on 11 July 2002
If I ever get the chance to stage a Broadway musical based around a James Bond adventure then this album would for the basis for the whole show. I can just picture it;
"Do you expect me to talk?"
"No Mr Bond. I expect you to sing!!!"
Neil Hannon has produced one of my top 5 albums with this gem. I can't think of any albums that could possibly combine dramatic and tender film-like scores, whilst dealing with the subjects of; what a nice country Sweden is, the end of the world, a girl at the train station, addrenalin junkies, gardening and Northern Ireland. There are themes, for heroes and villains, the big opening to the movie and the climatic ending. Songs of dispair, to the final walk into the sunset and the optimistic ending.
Maybe it's just the images that this album conjures up in my mind, or the fact that my friends listen to these tracks in my car and ask incredulously "Was that song about retiring to Sweden?".
I love it.
on 10 January 2003
There are only two tracks on this album that I don't particularly like and one of those was quite a successful single that made it to a respectably high position in the charts. "National Express" may well be a mickey-take, but it just comes across as naff and twee, "pop"py pap. The other that I didn't like was "Sunrise," but that's because I find the tune weak and the lyrics just a little bit too "Right On". Neil Hannon does give it a right bit of wellie vocally, however. For which he really can't be faulted.
The rest are in a truly original style with drive and power. "Thrillseeker" is Suede-eqsue, yet pre-Suede and much better with great twangy, low guitars and lots of energy. "Sweden" is just completely quirky and lends itself to heavy metal style renditions when played live. "Eric The Gardener" is almost in a minimalist style, but an interesting one with lyrics telling the story of some archaeological find of Roman artefacts by a gardener. This may sound a dull description, but it is charmingly done and lightly funny.
Skipping through to "Here Comes The Flood"; this is an operatic/musical show finale. It is orchestral and modern apocalyptic end of the world with a talky bit from Dexter Fletcher (with a dodgy American accent) about the "Race to end all races".
Great stuff. Very varied, well arranged and well performed. I love it. This, plus "A Short Album About Love" are a good introduction to The Divine Comedy.
on 9 April 2005
Fin De Siécle was something of a late break-through for The Divine Comedy, with the hit single National Express building on the sound of previous singles like Something for the Weekend, Becoming More Like Alfie and Everybody Knows (Except You), whilst simultaneously demonstrating Neil Hannon's creative growth as a serious, contemporary songwriter. Previous records had seen Hannon refining his craft, moving away from the psychedelic indie-pop mish-mash of his first album, Liberation, to attempt a series of minor song cycles like A Short Album About Love, Casanova and the modern masterpiece, Promenade. It's only natural then, that Fin de Siécle should take elements from all of these albums and effectively move forward, as Hannon incorporates the 60's rock influence of Liberation, the literary inflections of Promenade, the bombast of Casanova and the orchestral pop of A Short Album, to create a piece of work that should be listed amongst the very best British pop records of all time.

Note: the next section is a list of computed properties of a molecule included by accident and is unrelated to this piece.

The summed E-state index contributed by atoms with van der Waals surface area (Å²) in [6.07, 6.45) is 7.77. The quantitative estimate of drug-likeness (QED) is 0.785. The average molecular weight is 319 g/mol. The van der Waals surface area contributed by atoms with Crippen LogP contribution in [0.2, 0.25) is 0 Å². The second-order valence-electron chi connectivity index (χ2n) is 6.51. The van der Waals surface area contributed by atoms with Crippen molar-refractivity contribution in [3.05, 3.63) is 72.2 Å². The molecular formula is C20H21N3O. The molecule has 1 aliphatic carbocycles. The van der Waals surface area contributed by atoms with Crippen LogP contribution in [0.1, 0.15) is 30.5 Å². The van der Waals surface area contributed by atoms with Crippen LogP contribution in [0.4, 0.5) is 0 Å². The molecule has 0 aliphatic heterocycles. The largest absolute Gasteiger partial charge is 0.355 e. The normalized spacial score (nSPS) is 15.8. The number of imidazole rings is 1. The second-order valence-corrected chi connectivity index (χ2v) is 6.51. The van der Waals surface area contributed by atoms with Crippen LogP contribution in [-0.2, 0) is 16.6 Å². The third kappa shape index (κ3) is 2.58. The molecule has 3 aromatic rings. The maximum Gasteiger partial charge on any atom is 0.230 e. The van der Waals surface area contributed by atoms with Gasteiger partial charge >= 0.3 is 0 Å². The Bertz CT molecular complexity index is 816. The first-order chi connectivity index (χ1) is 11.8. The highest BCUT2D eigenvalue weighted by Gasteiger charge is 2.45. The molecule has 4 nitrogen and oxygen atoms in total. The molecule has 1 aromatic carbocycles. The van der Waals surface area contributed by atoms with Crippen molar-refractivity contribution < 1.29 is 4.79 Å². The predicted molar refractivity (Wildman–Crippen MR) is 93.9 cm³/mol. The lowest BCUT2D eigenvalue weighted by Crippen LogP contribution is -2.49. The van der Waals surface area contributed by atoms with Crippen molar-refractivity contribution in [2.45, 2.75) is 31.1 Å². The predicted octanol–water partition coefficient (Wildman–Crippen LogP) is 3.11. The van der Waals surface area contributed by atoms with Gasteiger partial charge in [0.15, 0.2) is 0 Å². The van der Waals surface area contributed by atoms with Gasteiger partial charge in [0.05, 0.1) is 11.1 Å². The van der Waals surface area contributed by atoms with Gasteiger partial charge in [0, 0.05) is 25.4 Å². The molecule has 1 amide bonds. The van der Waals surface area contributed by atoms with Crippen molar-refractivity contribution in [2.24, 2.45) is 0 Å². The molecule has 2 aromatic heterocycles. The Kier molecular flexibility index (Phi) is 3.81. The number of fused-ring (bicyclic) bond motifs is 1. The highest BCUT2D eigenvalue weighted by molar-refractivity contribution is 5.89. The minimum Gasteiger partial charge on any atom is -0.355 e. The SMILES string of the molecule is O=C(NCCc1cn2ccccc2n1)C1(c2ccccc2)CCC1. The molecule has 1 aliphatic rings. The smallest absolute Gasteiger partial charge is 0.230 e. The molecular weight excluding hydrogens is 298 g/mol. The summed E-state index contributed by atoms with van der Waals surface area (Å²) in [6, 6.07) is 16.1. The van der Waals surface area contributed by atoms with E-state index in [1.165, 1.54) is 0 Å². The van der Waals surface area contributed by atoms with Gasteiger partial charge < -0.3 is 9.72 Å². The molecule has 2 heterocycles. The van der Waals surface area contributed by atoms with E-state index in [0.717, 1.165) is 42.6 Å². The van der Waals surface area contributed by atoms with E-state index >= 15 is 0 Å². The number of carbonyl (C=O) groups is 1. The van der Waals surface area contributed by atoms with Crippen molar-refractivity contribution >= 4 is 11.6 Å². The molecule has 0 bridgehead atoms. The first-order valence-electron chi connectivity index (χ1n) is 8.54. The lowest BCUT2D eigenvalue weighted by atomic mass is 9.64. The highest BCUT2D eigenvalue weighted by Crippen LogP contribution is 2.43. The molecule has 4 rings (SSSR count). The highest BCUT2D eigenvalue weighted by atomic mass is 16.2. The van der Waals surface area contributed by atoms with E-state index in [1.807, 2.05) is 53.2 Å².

Things get off to a stunning start with opening single Generation Sex, in which Hannon takes sound-bites from Jerry Springer and places them alongside a pulsating Nymanesque melody, which is then anchored by bleak lyrics about tabloid hell, princess Dianna, Clinton sex and animal testing. It's a great introduction to both the style and ideology of the album, with Neil essentially interweaving bitter, socially aware cabaret anthems alongside quiet, reflective, heart wrenching ballads. Despite this underlining social edge, Hannon is also able to subvert the feeling and intent of the song through his dry wit and sophisticated approach to melody, which gives the songs a darkly comic undertone to reduce the bleak message behind a number of the lyrics found herein. This is most apparent on songs such as Thrillseeker, Sweden and Here Comes the Flood, which draw on elements of cabaret and musical-style bombast to essentially sugarcoat the strong moral message hidden in the lyrics. The album also offers us a more varied sound, a darker subject matter and a more complex set of arrangements, which seems to work within a carefully constructed concept to present us with a collection of (I suppose) mini-symphonies, that effectively relate the joys of popular culture, on the cusp of a new millennium.
This style of gorgeous pop-melodies, juxtaposed with highly critical and deeply topical lyrics, is, of course, most apparent on the album's big hit single, the aforementioned National Express. Here, we have one of Hannon's greatest moments, complete with 60's style horn arrangements, backing vocals and an anachronistic guitar solo, not to mention that great lyrical exchange "...but it's hard to get buy, when your arse is the size, of a small country", which perfectly sums up the joys of commuter travel. Speaking of which, the idea of daily travel is continued on the beautiful ballad Commuter Love, which paints a picture of loneliness and hopeless romance against a backdrop of rush-hour confusion and technocratic existentialism, which is almost Kafkaesque in it's absurd, evocative recreation. The lyrics are truly heartbreaking, with Hannon hopelessly crooning "she doesn't know I exist, I'm gonn'a keep it like this" as the strings, electric guitars and echoing percussion unite, to create a Phil 'Spector-ish' style wall of sound.